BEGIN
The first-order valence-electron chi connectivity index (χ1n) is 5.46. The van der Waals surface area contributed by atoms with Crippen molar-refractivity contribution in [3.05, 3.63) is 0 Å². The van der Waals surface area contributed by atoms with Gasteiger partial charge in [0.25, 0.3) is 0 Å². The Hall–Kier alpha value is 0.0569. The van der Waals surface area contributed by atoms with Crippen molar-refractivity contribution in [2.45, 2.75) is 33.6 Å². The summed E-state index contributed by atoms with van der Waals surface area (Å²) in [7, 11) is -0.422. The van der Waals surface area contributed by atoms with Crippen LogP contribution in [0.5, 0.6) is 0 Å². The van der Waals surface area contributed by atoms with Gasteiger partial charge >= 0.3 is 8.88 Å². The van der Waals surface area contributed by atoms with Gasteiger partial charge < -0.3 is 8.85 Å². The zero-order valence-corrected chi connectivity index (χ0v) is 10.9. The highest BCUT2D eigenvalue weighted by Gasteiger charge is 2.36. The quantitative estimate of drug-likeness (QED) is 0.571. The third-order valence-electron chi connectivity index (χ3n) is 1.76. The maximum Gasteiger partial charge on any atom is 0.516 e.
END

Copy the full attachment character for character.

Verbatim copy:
The first-order valence-electron chi connectivity index (χ1n) is 5.46. The van der Waals surface area contributed by atoms with Crippen molar-refractivity contribution in [3.05, 3.63) is 0 Å². The van der Waals surface area contributed by atoms with Gasteiger partial charge in [0.25, 0.3) is 0 Å². The Hall–Kier alpha value is 0.0569. The van der Waals surface area contributed by atoms with Crippen molar-refractivity contribution in [2.45, 2.75) is 33.6 Å². The summed E-state index contributed by atoms with van der Waals surface area (Å²) in [7, 11) is -0.422. The van der Waals surface area contributed by atoms with Crippen LogP contribution in [0.5, 0.6) is 0 Å². The van der Waals surface area contributed by atoms with Gasteiger partial charge >= 0.3 is 8.88 Å². The van der Waals surface area contributed by atoms with Gasteiger partial charge < -0.3 is 8.85 Å². The zero-order valence-corrected chi connectivity index (χ0v) is 10.9. The highest BCUT2D eigenvalue weighted by Gasteiger charge is 2.36. The quantitative estimate of drug-likeness (QED) is 0.571. The third-order valence-electron chi connectivity index (χ3n) is 1.76. The maximum Gasteiger partial charge on any atom is 0.516 e.